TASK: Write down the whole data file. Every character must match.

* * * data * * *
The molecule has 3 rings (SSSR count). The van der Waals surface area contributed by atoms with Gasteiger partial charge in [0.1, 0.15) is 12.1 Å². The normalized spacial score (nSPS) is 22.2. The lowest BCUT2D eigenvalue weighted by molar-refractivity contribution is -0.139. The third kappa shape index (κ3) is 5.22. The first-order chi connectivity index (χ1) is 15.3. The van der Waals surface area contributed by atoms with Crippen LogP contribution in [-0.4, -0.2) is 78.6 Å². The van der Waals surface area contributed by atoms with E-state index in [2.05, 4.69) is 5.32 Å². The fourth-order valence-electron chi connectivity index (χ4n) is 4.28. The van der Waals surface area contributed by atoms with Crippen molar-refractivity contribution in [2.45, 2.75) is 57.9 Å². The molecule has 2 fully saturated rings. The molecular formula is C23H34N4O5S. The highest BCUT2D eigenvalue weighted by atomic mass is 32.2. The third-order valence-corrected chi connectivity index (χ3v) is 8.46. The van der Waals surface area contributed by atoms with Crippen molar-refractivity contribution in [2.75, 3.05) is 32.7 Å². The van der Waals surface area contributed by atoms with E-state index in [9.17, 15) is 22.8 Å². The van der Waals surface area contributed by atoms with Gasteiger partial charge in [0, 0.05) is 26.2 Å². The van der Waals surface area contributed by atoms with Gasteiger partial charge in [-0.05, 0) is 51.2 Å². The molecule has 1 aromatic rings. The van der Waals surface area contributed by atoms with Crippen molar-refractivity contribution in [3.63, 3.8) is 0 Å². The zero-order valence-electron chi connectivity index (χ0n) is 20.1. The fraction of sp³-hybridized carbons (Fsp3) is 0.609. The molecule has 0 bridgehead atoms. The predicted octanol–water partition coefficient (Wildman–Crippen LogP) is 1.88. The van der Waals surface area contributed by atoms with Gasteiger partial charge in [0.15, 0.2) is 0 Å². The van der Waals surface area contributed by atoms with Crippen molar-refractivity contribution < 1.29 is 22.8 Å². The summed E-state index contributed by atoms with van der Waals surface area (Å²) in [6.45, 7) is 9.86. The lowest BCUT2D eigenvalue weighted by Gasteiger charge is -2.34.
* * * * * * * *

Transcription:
The molecule has 3 rings (SSSR count). The van der Waals surface area contributed by atoms with Gasteiger partial charge in [0.1, 0.15) is 12.1 Å². The normalized spacial score (nSPS) is 22.2. The lowest BCUT2D eigenvalue weighted by molar-refractivity contribution is -0.139. The third kappa shape index (κ3) is 5.22. The first-order chi connectivity index (χ1) is 15.3. The van der Waals surface area contributed by atoms with Crippen LogP contribution in [-0.4, -0.2) is 78.6 Å². The van der Waals surface area contributed by atoms with E-state index in [2.05, 4.69) is 5.32 Å². The fourth-order valence-electron chi connectivity index (χ4n) is 4.28. The van der Waals surface area contributed by atoms with Crippen molar-refractivity contribution in [2.45, 2.75) is 57.9 Å². The molecule has 2 fully saturated rings. The molecular formula is C23H34N4O5S. The highest BCUT2D eigenvalue weighted by atomic mass is 32.2. The third-order valence-corrected chi connectivity index (χ3v) is 8.46. The van der Waals surface area contributed by atoms with Crippen molar-refractivity contribution in [2.75, 3.05) is 32.7 Å². The van der Waals surface area contributed by atoms with E-state index in [9.17, 15) is 22.8 Å². The van der Waals surface area contributed by atoms with Gasteiger partial charge in [0, 0.05) is 26.2 Å². The van der Waals surface area contributed by atoms with Gasteiger partial charge in [-0.05, 0) is 51.2 Å². The molecule has 1 aromatic rings. The van der Waals surface area contributed by atoms with Crippen molar-refractivity contribution in [3.63, 3.8) is 0 Å². The zero-order valence-electron chi connectivity index (χ0n) is 20.1. The fraction of sp³-hybridized carbons (Fsp3) is 0.609. The molecule has 0 bridgehead atoms. The predicted octanol–water partition coefficient (Wildman–Crippen LogP) is 1.88. The van der Waals surface area contributed by atoms with Gasteiger partial charge in [0.15, 0.2) is 0 Å². The van der Waals surface area contributed by atoms with Crippen molar-refractivity contribution < 1.29 is 22.8 Å². The summed E-state index contributed by atoms with van der Waals surface area (Å²) in [6.45, 7) is 9.86. The lowest BCUT2D eigenvalue weighted by Gasteiger charge is -2.34.